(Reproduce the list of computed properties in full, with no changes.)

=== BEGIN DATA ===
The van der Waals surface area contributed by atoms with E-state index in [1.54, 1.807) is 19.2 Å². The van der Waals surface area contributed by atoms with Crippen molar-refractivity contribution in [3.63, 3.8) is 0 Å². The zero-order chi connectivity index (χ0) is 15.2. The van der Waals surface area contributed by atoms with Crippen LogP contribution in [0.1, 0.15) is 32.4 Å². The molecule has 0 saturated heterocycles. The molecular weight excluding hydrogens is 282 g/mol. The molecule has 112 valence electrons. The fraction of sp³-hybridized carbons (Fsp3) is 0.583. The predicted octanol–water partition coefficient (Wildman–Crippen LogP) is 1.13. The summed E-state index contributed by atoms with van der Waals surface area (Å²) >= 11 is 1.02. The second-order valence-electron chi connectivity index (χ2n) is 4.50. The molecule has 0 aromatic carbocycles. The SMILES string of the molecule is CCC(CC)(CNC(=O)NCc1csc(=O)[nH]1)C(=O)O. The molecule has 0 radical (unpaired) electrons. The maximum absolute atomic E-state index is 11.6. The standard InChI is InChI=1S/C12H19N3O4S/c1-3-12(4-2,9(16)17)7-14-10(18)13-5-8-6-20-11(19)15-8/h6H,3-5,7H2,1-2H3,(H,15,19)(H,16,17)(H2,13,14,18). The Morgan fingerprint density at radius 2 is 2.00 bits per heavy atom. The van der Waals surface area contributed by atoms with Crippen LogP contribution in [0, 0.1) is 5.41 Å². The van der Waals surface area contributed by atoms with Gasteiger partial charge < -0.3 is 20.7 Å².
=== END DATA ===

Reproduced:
The van der Waals surface area contributed by atoms with E-state index in [1.54, 1.807) is 19.2 Å². The van der Waals surface area contributed by atoms with Crippen molar-refractivity contribution in [3.63, 3.8) is 0 Å². The zero-order chi connectivity index (χ0) is 15.2. The van der Waals surface area contributed by atoms with Crippen LogP contribution in [0.1, 0.15) is 32.4 Å². The molecule has 0 saturated heterocycles. The molecular weight excluding hydrogens is 282 g/mol. The molecule has 112 valence electrons. The fraction of sp³-hybridized carbons (Fsp3) is 0.583. The predicted octanol–water partition coefficient (Wildman–Crippen LogP) is 1.13. The summed E-state index contributed by atoms with van der Waals surface area (Å²) >= 11 is 1.02. The second-order valence-electron chi connectivity index (χ2n) is 4.50. The molecule has 0 aromatic carbocycles. The SMILES string of the molecule is CCC(CC)(CNC(=O)NCc1csc(=O)[nH]1)C(=O)O. The molecule has 0 radical (unpaired) electrons. The maximum absolute atomic E-state index is 11.6. The standard InChI is InChI=1S/C12H19N3O4S/c1-3-12(4-2,9(16)17)7-14-10(18)13-5-8-6-20-11(19)15-8/h6H,3-5,7H2,1-2H3,(H,15,19)(H,16,17)(H2,13,14,18). The Morgan fingerprint density at radius 2 is 2.00 bits per heavy atom. The van der Waals surface area contributed by atoms with Crippen LogP contribution in [0, 0.1) is 5.41 Å². The van der Waals surface area contributed by atoms with Gasteiger partial charge < -0.3 is 20.7 Å².